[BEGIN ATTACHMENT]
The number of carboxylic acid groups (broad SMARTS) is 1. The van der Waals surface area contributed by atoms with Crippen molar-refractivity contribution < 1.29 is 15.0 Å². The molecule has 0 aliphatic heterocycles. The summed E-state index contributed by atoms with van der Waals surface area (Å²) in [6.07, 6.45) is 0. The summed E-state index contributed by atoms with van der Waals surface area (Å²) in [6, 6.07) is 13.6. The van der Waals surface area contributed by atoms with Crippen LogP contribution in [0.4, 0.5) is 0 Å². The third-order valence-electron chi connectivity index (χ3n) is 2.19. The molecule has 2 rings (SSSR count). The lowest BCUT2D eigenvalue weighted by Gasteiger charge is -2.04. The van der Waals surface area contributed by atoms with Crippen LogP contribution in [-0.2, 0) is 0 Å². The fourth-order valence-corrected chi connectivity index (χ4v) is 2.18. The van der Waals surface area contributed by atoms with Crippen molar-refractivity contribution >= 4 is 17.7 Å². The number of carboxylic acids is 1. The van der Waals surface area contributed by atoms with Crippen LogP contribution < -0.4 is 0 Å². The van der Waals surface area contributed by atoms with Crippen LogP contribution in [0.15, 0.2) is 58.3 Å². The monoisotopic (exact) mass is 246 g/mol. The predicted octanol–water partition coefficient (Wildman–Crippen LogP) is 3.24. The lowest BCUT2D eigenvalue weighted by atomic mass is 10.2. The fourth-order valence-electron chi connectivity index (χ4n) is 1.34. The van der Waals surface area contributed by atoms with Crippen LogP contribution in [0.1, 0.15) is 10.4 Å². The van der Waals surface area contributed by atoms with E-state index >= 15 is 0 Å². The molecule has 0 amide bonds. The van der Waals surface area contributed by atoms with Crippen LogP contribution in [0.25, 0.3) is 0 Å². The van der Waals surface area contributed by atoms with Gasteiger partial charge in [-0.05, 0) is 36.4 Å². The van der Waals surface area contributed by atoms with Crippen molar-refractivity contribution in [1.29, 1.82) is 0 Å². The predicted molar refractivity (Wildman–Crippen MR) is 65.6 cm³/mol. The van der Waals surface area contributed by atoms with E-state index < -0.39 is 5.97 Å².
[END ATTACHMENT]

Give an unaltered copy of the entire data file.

The number of carboxylic acid groups (broad SMARTS) is 1. The van der Waals surface area contributed by atoms with Crippen molar-refractivity contribution < 1.29 is 15.0 Å². The molecule has 0 aliphatic heterocycles. The summed E-state index contributed by atoms with van der Waals surface area (Å²) in [6.07, 6.45) is 0. The summed E-state index contributed by atoms with van der Waals surface area (Å²) in [6, 6.07) is 13.6. The van der Waals surface area contributed by atoms with Crippen LogP contribution in [0.4, 0.5) is 0 Å². The third-order valence-electron chi connectivity index (χ3n) is 2.19. The molecule has 2 rings (SSSR count). The lowest BCUT2D eigenvalue weighted by Gasteiger charge is -2.04. The van der Waals surface area contributed by atoms with Crippen LogP contribution in [-0.2, 0) is 0 Å². The fourth-order valence-corrected chi connectivity index (χ4v) is 2.18. The van der Waals surface area contributed by atoms with Crippen molar-refractivity contribution >= 4 is 17.7 Å². The number of carboxylic acids is 1. The van der Waals surface area contributed by atoms with Crippen LogP contribution < -0.4 is 0 Å². The van der Waals surface area contributed by atoms with Crippen LogP contribution in [0.15, 0.2) is 58.3 Å². The monoisotopic (exact) mass is 246 g/mol. The predicted octanol–water partition coefficient (Wildman–Crippen LogP) is 3.24. The lowest BCUT2D eigenvalue weighted by atomic mass is 10.2. The fourth-order valence-electron chi connectivity index (χ4n) is 1.34. The van der Waals surface area contributed by atoms with Crippen LogP contribution in [0.1, 0.15) is 10.4 Å². The van der Waals surface area contributed by atoms with E-state index >= 15 is 0 Å². The molecule has 0 amide bonds. The van der Waals surface area contributed by atoms with Crippen LogP contribution in [0.25, 0.3) is 0 Å². The van der Waals surface area contributed by atoms with Gasteiger partial charge in [-0.05, 0) is 36.4 Å². The van der Waals surface area contributed by atoms with Crippen molar-refractivity contribution in [1.29, 1.82) is 0 Å². The predicted molar refractivity (Wildman–Crippen MR) is 65.6 cm³/mol. The van der Waals surface area contributed by atoms with E-state index < -0.39 is 5.97 Å².